Project summary: Spatial planning instruments for climate change adaptation: a taxonomy


Settlements in coastal and bushfire prone areas across Australia face major challenges in adapting to potential climate change impacts. This report identifies the range of legal tools and instruments that can be used to influence the spatial distribution and nature of land use and development and hence the exposure and vulnerability of settlements to climate hazards.

The analysis is not limited to traditional ‘land use planning’ instruments such as zones, overlays and approval conditions. Instead, it considers the broad suite of ‘spatial planning instruments’ applicable to both new and existing development, including information tools, incentives, taxes and charges. These instruments are classified according to the role they play within a legal framework for adaptation planning. Examples drawn from current Australian practice are used to illustrate how each instrument can be employed to address climate change-related coastal and bushfire hazards.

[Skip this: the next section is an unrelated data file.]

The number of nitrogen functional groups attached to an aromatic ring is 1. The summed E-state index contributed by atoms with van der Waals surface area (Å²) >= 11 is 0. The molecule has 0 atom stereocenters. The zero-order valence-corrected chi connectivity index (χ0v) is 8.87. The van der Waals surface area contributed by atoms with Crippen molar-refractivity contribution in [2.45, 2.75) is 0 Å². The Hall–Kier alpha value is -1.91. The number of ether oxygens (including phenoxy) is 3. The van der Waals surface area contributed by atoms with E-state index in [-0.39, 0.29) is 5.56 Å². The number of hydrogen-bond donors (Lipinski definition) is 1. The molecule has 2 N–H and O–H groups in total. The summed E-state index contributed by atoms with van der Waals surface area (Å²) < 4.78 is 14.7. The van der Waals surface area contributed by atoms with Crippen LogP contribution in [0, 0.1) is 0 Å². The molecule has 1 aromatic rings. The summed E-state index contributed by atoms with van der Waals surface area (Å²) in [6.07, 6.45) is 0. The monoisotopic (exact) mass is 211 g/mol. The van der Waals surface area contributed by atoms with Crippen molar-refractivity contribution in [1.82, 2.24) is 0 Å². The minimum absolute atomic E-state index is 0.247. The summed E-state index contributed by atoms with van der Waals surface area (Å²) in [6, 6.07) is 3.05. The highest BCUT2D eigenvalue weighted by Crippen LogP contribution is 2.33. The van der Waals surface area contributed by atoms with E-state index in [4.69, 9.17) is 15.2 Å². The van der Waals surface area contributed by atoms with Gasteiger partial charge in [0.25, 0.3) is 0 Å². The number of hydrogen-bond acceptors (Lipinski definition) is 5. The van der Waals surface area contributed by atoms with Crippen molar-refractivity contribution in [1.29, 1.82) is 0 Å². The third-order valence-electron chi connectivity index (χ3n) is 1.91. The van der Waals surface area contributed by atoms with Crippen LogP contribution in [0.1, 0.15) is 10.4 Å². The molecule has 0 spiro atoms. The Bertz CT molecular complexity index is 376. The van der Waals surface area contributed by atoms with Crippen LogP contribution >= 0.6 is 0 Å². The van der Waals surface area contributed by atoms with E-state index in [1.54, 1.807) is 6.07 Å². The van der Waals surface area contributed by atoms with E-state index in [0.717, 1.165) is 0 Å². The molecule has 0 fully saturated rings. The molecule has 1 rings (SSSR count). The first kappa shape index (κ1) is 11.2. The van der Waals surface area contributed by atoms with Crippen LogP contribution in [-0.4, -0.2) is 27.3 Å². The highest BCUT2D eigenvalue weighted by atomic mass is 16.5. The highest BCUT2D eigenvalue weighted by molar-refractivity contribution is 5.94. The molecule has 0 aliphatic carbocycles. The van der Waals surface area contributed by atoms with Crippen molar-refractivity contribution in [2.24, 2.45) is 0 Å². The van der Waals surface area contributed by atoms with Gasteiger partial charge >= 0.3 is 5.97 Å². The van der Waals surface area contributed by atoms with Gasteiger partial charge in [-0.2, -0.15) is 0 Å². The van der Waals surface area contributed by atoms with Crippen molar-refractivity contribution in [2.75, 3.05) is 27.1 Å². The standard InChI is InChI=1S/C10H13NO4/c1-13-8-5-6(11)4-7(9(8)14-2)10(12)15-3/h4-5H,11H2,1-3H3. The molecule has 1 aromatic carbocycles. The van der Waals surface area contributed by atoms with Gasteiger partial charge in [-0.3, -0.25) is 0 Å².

The report draws on interviews with local and state planning, emergency management and coastal officers in selected coastal and bushfire prone areas across Australia, to highlight the potential benefits and challenges associated with different instrument (and combinations of instruments), and a range of considerations relevant to instrument design and implementation. This discussion highlights that each category of instruments has an important role to play within a legal framework for adaptation planning and makes a number of recommendations regarding the way in which they can be employed to support effective and efficient adaptation to climate change.

Please cite this summary as:
Macintosh, A, Foerster, A & McDonald, J 2013, Limp, leap or learn? Developing legal frameworks for climate change adaptation planning in Australia: Summary for policymakers, National Climate Change Adaptation Research Facility, Gold Coast, 9 pp.

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Gnarabup community planting after bushfires © Blair Darvill, South West Catchment Council



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